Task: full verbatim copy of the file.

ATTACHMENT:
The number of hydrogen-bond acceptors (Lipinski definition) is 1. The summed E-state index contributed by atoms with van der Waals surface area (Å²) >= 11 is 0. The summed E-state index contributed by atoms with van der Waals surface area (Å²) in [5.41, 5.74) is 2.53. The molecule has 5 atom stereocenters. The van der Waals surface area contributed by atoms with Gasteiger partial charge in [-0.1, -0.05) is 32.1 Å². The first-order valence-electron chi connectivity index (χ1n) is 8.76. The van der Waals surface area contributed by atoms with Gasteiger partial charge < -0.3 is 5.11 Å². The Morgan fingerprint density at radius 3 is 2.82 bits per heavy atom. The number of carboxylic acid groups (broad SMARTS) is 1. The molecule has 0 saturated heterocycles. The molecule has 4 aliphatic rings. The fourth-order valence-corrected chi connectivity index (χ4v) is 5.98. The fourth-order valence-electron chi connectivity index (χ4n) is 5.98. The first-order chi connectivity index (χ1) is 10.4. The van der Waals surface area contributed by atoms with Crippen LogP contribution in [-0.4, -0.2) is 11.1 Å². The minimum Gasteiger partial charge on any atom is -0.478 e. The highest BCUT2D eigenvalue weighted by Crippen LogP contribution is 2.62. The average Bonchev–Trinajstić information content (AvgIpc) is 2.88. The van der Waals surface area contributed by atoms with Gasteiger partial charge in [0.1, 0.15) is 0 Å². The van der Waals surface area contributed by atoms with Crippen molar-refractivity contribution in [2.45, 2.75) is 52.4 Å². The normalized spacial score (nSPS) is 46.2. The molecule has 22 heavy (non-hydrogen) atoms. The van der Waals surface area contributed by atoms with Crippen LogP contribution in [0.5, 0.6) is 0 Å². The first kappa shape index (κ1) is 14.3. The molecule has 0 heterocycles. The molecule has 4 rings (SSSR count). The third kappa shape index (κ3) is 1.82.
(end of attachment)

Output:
The number of hydrogen-bond acceptors (Lipinski definition) is 1. The summed E-state index contributed by atoms with van der Waals surface area (Å²) >= 11 is 0. The summed E-state index contributed by atoms with van der Waals surface area (Å²) in [5.41, 5.74) is 2.53. The molecule has 5 atom stereocenters. The van der Waals surface area contributed by atoms with Gasteiger partial charge in [-0.1, -0.05) is 32.1 Å². The first-order valence-electron chi connectivity index (χ1n) is 8.76. The van der Waals surface area contributed by atoms with Gasteiger partial charge < -0.3 is 5.11 Å². The Morgan fingerprint density at radius 3 is 2.82 bits per heavy atom. The number of carboxylic acid groups (broad SMARTS) is 1. The molecule has 0 saturated heterocycles. The molecule has 4 aliphatic rings. The fourth-order valence-corrected chi connectivity index (χ4v) is 5.98. The fourth-order valence-electron chi connectivity index (χ4n) is 5.98. The first-order chi connectivity index (χ1) is 10.4. The van der Waals surface area contributed by atoms with Crippen LogP contribution in [-0.4, -0.2) is 11.1 Å². The minimum Gasteiger partial charge on any atom is -0.478 e. The highest BCUT2D eigenvalue weighted by Crippen LogP contribution is 2.62. The average Bonchev–Trinajstić information content (AvgIpc) is 2.88. The van der Waals surface area contributed by atoms with Gasteiger partial charge in [0.1, 0.15) is 0 Å². The van der Waals surface area contributed by atoms with Crippen molar-refractivity contribution in [2.45, 2.75) is 52.4 Å². The normalized spacial score (nSPS) is 46.2. The molecule has 22 heavy (non-hydrogen) atoms. The van der Waals surface area contributed by atoms with Crippen LogP contribution in [0.5, 0.6) is 0 Å². The first kappa shape index (κ1) is 14.3. The molecule has 0 heterocycles. The molecule has 4 rings (SSSR count). The third kappa shape index (κ3) is 1.82.